Yemeni mosque death toll rises to 137
It's said Yemen is vulnerable to terrorist attacks as it lacks a powerful government.
JOHANNESBURG/ SANAA - While the Islamic State has claimed responsibility for suicide bombings on two mosques in the Yemeni capital, Sanaa, it's said the country is vulnerable to such attacks as it lacks a powerful government.
A total of 137 died and 357 were injured when suicide bombers, pretending to be disabled and hiding explosives under casts, attacked the mosques yesterday.
Four bombers wearing explosive belts targeted worshippers in and around the crowded mosques.
Both mosques were used mainly by supporters of the Houthi rebel movement which controls Sanaa.
The attacks on mosques used by supporters of the Shi'ite Muslim Houthi fighters who control the city were the deadliest in a years-long campaign of violence in the country, where Washington has been waging a drone air war against a local branch of the Sunni Muslim militant group al-Qaeda.
Sectarian unrest has increased in recent months after the Iran-backed Shi'ite fighters seized the capital last year.
Hospitals were overwhelmed, appealing for blood donors to help treat the large number of casualties.
Television footage showed young men in traditional Yemeni clothes carrying lifeless bodies, some dripping with blood, out of the mosque.
In Washington, the White House condemned the bombings and said it could not confirm that the attackers were affiliated with Islamic State.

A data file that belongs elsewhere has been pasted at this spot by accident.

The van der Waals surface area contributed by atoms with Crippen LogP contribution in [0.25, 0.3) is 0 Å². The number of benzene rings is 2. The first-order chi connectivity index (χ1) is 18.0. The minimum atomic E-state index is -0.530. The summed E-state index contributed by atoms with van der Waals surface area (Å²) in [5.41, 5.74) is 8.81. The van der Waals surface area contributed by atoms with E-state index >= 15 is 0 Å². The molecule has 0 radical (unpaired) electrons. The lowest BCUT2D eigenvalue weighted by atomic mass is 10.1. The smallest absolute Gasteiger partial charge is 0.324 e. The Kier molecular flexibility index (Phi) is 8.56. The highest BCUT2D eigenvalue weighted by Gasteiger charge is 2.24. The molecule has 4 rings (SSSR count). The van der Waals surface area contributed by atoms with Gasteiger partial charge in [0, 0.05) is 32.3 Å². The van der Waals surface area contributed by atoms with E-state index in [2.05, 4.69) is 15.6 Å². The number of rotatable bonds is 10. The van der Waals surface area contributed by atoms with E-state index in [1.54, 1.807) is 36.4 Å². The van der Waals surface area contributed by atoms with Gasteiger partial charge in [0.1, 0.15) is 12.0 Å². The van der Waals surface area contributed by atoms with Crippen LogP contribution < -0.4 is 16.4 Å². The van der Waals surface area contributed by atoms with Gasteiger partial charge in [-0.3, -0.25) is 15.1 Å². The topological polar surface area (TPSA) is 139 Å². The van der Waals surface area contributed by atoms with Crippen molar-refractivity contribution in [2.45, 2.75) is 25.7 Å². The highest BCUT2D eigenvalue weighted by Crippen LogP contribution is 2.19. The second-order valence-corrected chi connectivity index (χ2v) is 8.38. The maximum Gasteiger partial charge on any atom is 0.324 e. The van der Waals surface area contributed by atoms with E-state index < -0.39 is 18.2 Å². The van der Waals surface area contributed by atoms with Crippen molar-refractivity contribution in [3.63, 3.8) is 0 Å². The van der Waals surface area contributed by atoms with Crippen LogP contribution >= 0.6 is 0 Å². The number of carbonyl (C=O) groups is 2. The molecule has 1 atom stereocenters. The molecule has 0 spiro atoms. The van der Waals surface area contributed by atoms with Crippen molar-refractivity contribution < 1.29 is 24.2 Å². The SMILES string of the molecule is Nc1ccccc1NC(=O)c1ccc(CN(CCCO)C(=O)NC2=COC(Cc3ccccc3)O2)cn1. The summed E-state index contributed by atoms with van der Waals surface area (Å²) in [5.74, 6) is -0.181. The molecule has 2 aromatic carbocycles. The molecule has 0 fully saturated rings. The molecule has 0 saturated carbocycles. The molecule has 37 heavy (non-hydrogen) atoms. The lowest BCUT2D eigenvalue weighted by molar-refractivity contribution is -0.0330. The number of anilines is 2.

HURTLING TOWARDS CIVIL WAR
Yemen has been hurtling towards civil war since last year, when the Houthis seized most of the north, including Sanaa.
President Abd-Rabbu Mansour Hadi, a US ally, fled the capital in February after a month imprisoned by the Houthis under house arrest and has set up a power base in the southern city of Aden.
Unidentified warplanes have attacked his Aden palace for the past two days.
Anti-aircraft guns fired on two planes that dropped bombs on an area that includes his residence on Friday. He was unharmed, sources at the presidency said.
While Yemen is one of the main bases of al-Qaeda, it has not previously been known as a major base for Islamic State, the al-Qaeda offshoot also known as ISIS or ISIL.
Since last year, when Islamic State swept across northern Iraq and declared a caliphate to rule over all Muslims, militants in other countries have expressed their support for the group, although it is not clear if it actually directs them.
In Washington, White House spokesperson Josh Earnest said there was no clear operational link between the people who carried out Friday's attacks in Yemen and Islamic State fighters in Iraq and Syria.
United Nations Secretary-General Ban Ki-moon condemned "the terrorist attacks" and called on all sides "to immediately cease all hostile actions and exercise maximum restraint."
Yemen has been sliding into turmoil since its long serving ruler Ali Abdullah Saleh was toppled after "Arab Spring" protests that began in 2011. Saleh is now believed to have allied himself with the Houthi fighters that he tried to crush while president.
Since fleeing the capital, Hadi has been trying to consolidate his hold over Aden to challenge the Houthis' ambitions to control the whole country.
Thirteen people were killed on Thursday when forces loyal to Hadi fought their way into Aden's international airport and wrested an adjacent military base from a renegade officer, Aden governor Abdulaziz bin Habtoor said.